July found me back in San Antonio (site of the Association’s Lineworkers Rodeo back in May) for the Annual Meeting of the Texas Public Power Association. TPPA is one of the state public power associations that do many of the same things for their member utilities at the state level that the American Public Power Association does at the federal level. TPPA lobbies, educates, and serves as a strong platform for collaboration.
I find when I attend state public power meetings like this one, I always take away something I would not have otherwise found out.
Take, for example, the Argentinian Monk Parakeet. This is a very eye-catching, but non-native, bird species that has been causing issues for electric utilities in many major metropolitan areas, including Texas. These birds build very large communal nests — someone described them at the TPPA meeting as “condominiums” — out of twigs, unfortunately often in transformers and power lines. These nests can, and do catch fire, causing many reliability headaches for utilities that must deal with them. I had certainly heard of the outage problems that squirrels can cause, and even learned about the problems with iguanas when I visited Key West, but the parakeet issue was a new one on me.
Bob Kahn, President of the Texas Municipal Power Agency and the outgoing TPPA Board Chair, presided over the meeting. He first introduced Paula Gold-Williams, CEO of CPS Energy, in whose hometown we were meeting. She talked about public power’s unique advantages in being an integral part of the communities we serve, and noted that CPS itself is celebrating its 75th year as a publicly owned utility in San Antonio.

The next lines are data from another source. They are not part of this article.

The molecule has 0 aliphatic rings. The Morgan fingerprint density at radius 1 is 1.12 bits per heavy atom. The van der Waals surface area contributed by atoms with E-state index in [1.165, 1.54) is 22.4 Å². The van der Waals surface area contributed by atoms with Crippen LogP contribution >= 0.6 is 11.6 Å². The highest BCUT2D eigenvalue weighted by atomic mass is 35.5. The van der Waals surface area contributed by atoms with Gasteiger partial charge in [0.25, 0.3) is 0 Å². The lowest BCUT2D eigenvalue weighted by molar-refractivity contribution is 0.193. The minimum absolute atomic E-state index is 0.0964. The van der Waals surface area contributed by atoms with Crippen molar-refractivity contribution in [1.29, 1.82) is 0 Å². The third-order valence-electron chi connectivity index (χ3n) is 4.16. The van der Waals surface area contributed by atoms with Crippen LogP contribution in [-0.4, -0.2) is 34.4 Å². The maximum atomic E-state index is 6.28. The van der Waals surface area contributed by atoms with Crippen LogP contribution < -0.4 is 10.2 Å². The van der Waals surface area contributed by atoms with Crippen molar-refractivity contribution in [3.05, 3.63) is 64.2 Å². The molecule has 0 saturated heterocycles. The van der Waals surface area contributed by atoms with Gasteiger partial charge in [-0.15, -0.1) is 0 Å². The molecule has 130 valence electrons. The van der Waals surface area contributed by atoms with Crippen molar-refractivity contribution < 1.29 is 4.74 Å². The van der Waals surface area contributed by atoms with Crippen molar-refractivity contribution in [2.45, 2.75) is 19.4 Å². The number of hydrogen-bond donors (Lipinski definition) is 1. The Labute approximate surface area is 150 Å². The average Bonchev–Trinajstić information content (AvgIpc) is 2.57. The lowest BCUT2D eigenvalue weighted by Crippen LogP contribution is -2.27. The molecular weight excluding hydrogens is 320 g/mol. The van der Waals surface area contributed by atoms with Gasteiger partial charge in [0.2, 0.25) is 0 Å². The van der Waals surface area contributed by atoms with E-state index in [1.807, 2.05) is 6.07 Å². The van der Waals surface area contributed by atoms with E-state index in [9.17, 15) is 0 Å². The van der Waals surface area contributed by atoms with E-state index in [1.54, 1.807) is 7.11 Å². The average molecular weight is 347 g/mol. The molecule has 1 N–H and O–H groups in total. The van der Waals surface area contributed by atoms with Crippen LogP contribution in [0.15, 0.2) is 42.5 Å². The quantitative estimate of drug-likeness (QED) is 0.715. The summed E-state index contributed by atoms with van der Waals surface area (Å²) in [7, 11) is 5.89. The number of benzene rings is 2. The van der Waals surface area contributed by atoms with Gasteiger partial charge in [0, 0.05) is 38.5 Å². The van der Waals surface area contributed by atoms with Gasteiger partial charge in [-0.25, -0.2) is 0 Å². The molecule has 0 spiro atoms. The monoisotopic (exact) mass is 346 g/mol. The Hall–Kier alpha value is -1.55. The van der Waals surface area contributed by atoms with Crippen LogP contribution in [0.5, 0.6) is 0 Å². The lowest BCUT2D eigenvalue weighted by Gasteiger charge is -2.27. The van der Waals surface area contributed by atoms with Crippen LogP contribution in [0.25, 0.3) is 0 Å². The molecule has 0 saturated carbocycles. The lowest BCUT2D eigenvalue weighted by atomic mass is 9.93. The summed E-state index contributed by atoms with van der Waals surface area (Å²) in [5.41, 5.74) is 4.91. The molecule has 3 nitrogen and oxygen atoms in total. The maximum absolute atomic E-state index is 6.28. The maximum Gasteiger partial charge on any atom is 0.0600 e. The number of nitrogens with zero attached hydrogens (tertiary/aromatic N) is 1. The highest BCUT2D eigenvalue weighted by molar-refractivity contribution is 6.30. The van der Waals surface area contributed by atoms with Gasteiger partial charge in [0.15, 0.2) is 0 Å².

Then we heard the state legislative update from Walt Baum, TPPA’s Executive Director. He noted that Texas’s public power utilities had been able to effectively advocate for their issues (including a small cell bill that was hotly contested) in the now-concluded regular session of the Texas Legislature. However, Governor Abbot has now called legislators back for a special session. A number of the initiatives he wants the legislators to consider would adversely affect municipalities in general, and could also have a negative impact on public power utilities.
When I heard Walt speak, I was reminded of Mark Twain’s comment that “no man’s life, liberty or money are safe while the legislature is in session.”
After my presentation on events inside and outside the Beltway affecting public power utilities, I asked if there were any questions. To my surprise, the question I was asked dealt with this blog — and specifically my career advice in a March post telling those coming up in our industry to remember that “nobody goes away,” and therefore “don’t be a jerk.”
I continue to be surprised as I travel around the country by how many people have read and talk to me about this blog. Thank you, dear readers, for your close attention — I will try to continue to merit it!
Before I had to leave for the airport, I heard a presentation by Erick Rheam of Automated Energy on the importance of nonverbal communications. He talked about the many cues we give and receive just from body language — everything from how someone shakes your hand to whether their arms are crossed while listening to you (generally not good) to whether they tilt their head or look right or left as they talk. We also learned the power of “steepling” your hands in front of you while speaking (a real power move!). Lots of food for thought there. I will try to pay more attention to my body language, and keep my arms uncrossed and my hands off my hips (an overly-aggressive posture)!
There is quite a lot going on with our public power utilities in Texas. We have well-known national utility leaders like CPS Energy and Austin Energy, but there are many others — Georgetown, with its 100% renewable power supply, Seguin with its city-wide installation of LED streetlights, and Bryan Texas Utilities with its 100% smart meter penetration. That is a direct result of the great people who work for TPPA (Walt, Debra Scarbo, Wendell Bell and team), and our Texas members — simply too many to call out by name!
Many of these folks could be making more money someplace else in the electric utility industry, but they are drawn to the same thing that keeps me fired up about public power — the opportunity to work directly for the customers they serve, and to add value to the communities in which they work and live. So, cowboy hats off to Texas public power!